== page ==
C. Therapy & Comfort Animals

Both types of animals, typically dogs, work in situations where stress levels are high. They are a type of animal-assisted intervention where there is a “goal-directed intervention” in which an animal meeting specific criteria is an integral part of the treatment process.

therapy dogs

Therapy animals provide people with healing contact, typically in an institutional or clinical setting, to improve their physical, social, emotional, or cognitive functioning. They are usually a person’s own pet dog that the person has had qualified (through a therapy dog organization) to make visits to hospitals, schools, nursing homes, etc.

Comfort animals work during active crises. They offer a calming distraction to those impacted in an active disaster or emergency. 

While these types of animals receive extensive training and may interact with all sorts of people, including an individual with a disability, they are not trained to perform a specific task for an individual with a disability.

 Emotional Support Animals (ESAs)Service AnimalsTherapy and Comfort Animals
Specialized and intensively trained for a specific task or behavior to assist a person with a disabilityNoYesNo
Provides emotional support and comfort to peopleYesNoYes
The primary role is to be a companion and provide emotional support   YesNoNo
In public, displays very good behavior and is comfortable with a variety  of people, situations, and experiencesNoYesYes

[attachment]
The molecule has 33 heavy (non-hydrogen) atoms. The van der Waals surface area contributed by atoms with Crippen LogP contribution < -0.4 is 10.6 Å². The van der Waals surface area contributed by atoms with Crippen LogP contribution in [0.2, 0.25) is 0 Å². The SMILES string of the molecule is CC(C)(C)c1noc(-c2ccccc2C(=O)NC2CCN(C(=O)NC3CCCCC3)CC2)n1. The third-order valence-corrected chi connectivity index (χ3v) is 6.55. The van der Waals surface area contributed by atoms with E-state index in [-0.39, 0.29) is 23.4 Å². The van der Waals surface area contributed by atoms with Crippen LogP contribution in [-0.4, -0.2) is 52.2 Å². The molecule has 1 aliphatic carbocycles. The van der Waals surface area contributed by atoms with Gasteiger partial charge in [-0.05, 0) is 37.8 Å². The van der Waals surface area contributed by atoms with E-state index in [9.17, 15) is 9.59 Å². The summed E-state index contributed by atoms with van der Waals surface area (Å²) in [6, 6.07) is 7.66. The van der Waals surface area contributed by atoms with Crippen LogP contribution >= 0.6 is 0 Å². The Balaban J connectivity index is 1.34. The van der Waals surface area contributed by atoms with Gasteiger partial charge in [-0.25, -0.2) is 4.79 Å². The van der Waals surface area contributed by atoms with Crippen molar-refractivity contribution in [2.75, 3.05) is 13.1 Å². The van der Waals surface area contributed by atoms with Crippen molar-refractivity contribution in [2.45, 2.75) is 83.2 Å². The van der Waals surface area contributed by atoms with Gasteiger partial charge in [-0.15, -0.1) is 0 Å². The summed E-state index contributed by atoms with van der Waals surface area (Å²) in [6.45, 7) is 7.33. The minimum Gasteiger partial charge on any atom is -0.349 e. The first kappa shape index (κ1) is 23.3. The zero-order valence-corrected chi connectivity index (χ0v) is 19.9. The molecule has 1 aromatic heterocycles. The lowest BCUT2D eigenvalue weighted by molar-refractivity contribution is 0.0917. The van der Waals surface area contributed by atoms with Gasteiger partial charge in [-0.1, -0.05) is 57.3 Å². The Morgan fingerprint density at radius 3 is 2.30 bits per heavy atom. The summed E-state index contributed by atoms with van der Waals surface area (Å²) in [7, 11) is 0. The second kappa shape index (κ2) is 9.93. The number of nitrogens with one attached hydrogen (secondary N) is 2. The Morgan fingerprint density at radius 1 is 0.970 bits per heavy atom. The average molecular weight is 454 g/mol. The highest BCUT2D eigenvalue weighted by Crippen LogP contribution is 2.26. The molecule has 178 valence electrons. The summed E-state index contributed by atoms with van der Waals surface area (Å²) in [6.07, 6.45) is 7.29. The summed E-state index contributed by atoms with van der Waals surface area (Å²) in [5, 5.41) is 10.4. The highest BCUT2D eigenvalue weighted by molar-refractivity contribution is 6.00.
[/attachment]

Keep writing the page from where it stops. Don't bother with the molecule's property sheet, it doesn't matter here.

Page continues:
Is allowed to fly in the cabin of a planeYes**Need documentation and based on airline allowances.Yes**Need documentation and based on airline allowances.No
May live with a person with a disability even in housing with a no pet policyYesYesNo
Requires registration or certificationNot necessarily needed, but can be obtained based on conditions in line with the Americans with Disabilities Act (for Service Dogs) and for ESAs, certain documents in searching for housing, or when taking your ESA on a flight.No
Is protected by the Americans with Disability Act (ADA) to bring their dog into public places where pet dogs are NOT allowed (i.e. grocery store, restaurant, etc.)  NoYesNo


Benefits of an Emotional Support Animal (ESA)

So how do Emotional Support Animals (ESAs) affect oneself that require companionship? Research has long supported the idea that animals can provide significant mental health benefits. One research review found that owning a pet has positive effects on mental health by fostering emotional connectivity and helping people manage in times of crisis.

Benefits of having an ESA include:

  • Lowering anxiety and feelings of loneliness,
  • Improved physical health by normalizing heart rate and blood pressure,
  • Enhancing social engagement and interaction, 
  • Decreased symptoms of the diagnosed illness,
  • Reducing pain, stress, depression
  • Increased reciprocal care and love
  • Providing an emotional outlet and a sense of purpose

As the benefits of using ESA’s grow, doctors are now expanding their patients to include those that suffer from the following:

  • PTSD
  • Mild to severe anxiety
  • Agoraphobia (fear of being outside of the home)
  • Aerophobia (fear of flying)
  • Depression
  • General Anxiety Disorder
  • Stress-induced situations
  • Social shyness